What Are the Causes of Sexual Violence?

sexual violence

Sexual violence is any unwanted sexual behaviour, including rape and harassment, that involves coercion or physical force. Sexual coercion can include verbal abuse like sexually explicit comments, innuendos or jokes; non-verbal abuse such as staring at a person in a sexual way and sharing images or messages that make them uncomfortable, or sexually suggestive gestures; or physical violence, such as groping, touching, or assault. Sexual violence can be committed by anyone, regardless of their relationship to the victim.

Victims of sexual violence suffer from the physical, psychological and economic impacts. Sexual violence also affects survivors’ families, friends and communities. The impact of sexual violence can last a lifetime and can even lead to the break-up of relationships, loss of employment and the risk of getting a sexually transmitted disease or becoming pregnant.

What are the causes of sexual violence?

There is no one cause of sexual violence, but research suggests that a variety of factors can increase the likelihood of it occurring. Some of these include socioeconomic status, anger, power, sadism, sexual pleasure, psychopathy and evolutionary pressures. At the individual level, risk factors for perpetrating sexual violence can include alcohol and drug use; beliefs and attitudes that support violence; impulsiveness and antisocial tendencies; childhood experiences of family and community violence; and mental health issues such as depression and post-traumatic stress disorder (PREVENT, 2005c).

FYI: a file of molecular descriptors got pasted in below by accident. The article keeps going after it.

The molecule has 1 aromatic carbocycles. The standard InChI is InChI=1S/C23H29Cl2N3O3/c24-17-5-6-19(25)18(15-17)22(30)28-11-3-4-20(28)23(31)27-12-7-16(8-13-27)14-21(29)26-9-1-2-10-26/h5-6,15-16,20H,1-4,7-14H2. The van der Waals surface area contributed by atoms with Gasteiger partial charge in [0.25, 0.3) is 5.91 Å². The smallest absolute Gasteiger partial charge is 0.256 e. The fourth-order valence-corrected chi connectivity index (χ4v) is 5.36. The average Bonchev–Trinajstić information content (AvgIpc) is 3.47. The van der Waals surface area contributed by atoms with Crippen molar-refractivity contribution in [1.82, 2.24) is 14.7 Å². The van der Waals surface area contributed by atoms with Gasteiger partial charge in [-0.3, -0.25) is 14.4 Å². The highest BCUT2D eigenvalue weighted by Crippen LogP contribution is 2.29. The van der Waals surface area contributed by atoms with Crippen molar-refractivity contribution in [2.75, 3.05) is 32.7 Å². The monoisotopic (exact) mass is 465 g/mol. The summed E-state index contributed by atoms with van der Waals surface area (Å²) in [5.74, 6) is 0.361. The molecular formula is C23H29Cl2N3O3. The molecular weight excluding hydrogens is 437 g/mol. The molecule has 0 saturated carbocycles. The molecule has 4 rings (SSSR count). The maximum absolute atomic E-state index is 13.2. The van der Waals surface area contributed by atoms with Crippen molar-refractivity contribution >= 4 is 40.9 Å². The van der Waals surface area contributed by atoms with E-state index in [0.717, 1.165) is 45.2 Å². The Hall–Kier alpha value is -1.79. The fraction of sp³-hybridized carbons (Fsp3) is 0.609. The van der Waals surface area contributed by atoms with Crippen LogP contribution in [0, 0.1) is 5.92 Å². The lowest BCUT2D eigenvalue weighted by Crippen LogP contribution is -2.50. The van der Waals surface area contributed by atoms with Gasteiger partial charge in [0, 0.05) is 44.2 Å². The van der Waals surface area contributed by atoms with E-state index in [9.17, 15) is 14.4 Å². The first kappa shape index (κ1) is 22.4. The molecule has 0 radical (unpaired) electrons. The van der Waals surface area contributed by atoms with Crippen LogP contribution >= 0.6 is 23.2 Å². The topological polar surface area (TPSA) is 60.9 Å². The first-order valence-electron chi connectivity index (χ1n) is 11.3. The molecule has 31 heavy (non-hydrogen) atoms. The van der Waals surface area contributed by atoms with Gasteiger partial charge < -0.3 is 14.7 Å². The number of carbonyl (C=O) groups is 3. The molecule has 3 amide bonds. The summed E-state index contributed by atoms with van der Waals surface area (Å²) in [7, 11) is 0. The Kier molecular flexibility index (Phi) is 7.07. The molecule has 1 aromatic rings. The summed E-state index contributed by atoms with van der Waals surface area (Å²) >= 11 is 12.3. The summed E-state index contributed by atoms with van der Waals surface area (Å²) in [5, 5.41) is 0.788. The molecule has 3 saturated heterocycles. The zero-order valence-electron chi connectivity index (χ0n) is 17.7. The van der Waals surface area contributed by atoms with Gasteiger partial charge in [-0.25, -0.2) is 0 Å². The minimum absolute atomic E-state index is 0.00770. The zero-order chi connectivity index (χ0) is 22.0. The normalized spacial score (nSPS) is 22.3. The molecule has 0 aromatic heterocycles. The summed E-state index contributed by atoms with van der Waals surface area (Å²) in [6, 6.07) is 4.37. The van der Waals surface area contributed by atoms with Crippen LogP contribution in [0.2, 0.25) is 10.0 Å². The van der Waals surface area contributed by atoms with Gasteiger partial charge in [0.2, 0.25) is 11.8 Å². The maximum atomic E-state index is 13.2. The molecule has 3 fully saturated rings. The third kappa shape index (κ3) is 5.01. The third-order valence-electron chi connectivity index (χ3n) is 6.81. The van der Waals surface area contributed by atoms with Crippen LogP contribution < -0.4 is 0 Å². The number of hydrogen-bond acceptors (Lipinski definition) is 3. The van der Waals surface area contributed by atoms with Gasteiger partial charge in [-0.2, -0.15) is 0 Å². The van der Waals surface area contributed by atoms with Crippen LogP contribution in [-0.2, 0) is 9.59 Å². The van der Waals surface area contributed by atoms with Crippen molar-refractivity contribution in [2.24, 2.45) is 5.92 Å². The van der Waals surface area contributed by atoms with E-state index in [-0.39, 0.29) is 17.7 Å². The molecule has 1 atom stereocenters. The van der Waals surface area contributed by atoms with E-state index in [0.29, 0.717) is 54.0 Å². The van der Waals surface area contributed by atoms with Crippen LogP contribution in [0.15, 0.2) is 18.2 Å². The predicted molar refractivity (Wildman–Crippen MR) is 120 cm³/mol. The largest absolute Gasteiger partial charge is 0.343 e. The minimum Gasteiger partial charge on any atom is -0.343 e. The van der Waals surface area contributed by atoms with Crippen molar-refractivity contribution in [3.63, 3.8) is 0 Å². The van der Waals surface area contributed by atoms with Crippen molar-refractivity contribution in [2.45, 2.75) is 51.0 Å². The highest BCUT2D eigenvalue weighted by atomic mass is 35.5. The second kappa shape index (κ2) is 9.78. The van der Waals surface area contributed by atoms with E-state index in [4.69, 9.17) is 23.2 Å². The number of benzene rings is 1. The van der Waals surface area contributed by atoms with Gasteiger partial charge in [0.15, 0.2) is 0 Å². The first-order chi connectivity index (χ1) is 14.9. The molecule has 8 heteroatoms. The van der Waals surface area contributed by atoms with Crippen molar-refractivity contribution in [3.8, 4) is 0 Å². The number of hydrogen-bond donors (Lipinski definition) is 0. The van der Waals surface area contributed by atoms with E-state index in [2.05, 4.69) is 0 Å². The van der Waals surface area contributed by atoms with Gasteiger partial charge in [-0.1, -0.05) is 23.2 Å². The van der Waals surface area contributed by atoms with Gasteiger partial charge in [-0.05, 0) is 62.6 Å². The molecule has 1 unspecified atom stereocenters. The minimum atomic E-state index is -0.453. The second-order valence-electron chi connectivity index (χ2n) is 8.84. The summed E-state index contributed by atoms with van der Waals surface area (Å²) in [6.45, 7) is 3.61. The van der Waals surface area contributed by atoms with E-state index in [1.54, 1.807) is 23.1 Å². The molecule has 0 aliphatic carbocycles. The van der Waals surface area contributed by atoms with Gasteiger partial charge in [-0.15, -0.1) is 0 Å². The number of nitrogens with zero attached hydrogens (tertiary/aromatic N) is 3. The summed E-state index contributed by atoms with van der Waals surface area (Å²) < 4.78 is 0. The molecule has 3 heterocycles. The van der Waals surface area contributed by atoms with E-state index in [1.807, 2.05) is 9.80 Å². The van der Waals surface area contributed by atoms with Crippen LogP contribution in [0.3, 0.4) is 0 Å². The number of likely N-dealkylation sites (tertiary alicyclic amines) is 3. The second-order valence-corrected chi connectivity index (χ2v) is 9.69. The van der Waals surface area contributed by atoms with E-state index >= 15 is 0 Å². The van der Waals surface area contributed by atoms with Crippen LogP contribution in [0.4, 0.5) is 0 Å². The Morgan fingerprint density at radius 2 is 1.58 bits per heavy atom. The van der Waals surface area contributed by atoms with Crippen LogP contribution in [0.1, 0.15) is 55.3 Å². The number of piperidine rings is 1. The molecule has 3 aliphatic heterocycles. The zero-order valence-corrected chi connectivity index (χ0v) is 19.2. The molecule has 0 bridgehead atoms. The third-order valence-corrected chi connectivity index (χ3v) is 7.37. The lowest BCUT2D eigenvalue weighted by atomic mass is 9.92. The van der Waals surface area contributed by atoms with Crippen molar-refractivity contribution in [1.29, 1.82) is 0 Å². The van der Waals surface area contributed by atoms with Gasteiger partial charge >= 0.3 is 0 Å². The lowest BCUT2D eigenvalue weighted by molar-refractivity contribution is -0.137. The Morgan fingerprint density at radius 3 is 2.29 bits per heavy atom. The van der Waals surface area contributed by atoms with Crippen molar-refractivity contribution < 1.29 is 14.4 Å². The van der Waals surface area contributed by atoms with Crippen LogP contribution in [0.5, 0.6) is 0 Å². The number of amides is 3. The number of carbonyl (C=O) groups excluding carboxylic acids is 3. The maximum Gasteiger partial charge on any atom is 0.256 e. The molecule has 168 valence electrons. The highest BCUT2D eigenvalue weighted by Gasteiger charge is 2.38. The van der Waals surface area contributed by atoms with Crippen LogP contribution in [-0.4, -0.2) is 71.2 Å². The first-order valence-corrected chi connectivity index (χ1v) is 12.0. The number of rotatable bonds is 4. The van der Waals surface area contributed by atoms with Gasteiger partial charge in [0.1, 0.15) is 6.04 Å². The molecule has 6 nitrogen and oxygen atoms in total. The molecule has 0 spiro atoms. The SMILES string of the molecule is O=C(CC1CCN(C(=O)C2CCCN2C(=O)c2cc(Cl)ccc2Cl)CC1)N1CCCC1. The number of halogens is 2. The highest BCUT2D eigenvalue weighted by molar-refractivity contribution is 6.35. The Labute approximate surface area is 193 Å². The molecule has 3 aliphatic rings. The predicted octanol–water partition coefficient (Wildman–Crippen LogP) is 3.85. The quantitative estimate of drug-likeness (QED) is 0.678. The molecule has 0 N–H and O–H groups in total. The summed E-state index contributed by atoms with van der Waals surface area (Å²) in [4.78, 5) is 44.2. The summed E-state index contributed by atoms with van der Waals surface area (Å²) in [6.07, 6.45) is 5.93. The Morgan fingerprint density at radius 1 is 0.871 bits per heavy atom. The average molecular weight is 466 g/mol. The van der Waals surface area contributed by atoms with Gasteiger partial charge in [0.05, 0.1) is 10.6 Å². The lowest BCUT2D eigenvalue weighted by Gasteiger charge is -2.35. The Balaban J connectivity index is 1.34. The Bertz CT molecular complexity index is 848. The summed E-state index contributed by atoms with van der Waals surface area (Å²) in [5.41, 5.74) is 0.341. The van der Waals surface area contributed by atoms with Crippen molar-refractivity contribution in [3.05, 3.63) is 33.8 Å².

A variety of myths about who commits rape persist, although over time it has been shown that most perpetrators are not mentally ill. Cultural stereotypes about men and women may also play a role in how sexual violence is perceived. Research also shows that racial differences in the rates of sexual violence can be partially explained by differing perceptions of perpetrators.

We can help prevent sexual violence by promoting safe behaviours, healthy relationships and thoughtful policies. It is also important to support community efforts to teach consent and boundaries in schools, and to raise awareness of laws that support victims and hold perpetrators accountable. Donate to sexual violence programs and contact your legislators to let them know that you support the fight against sexual assault and exploitation.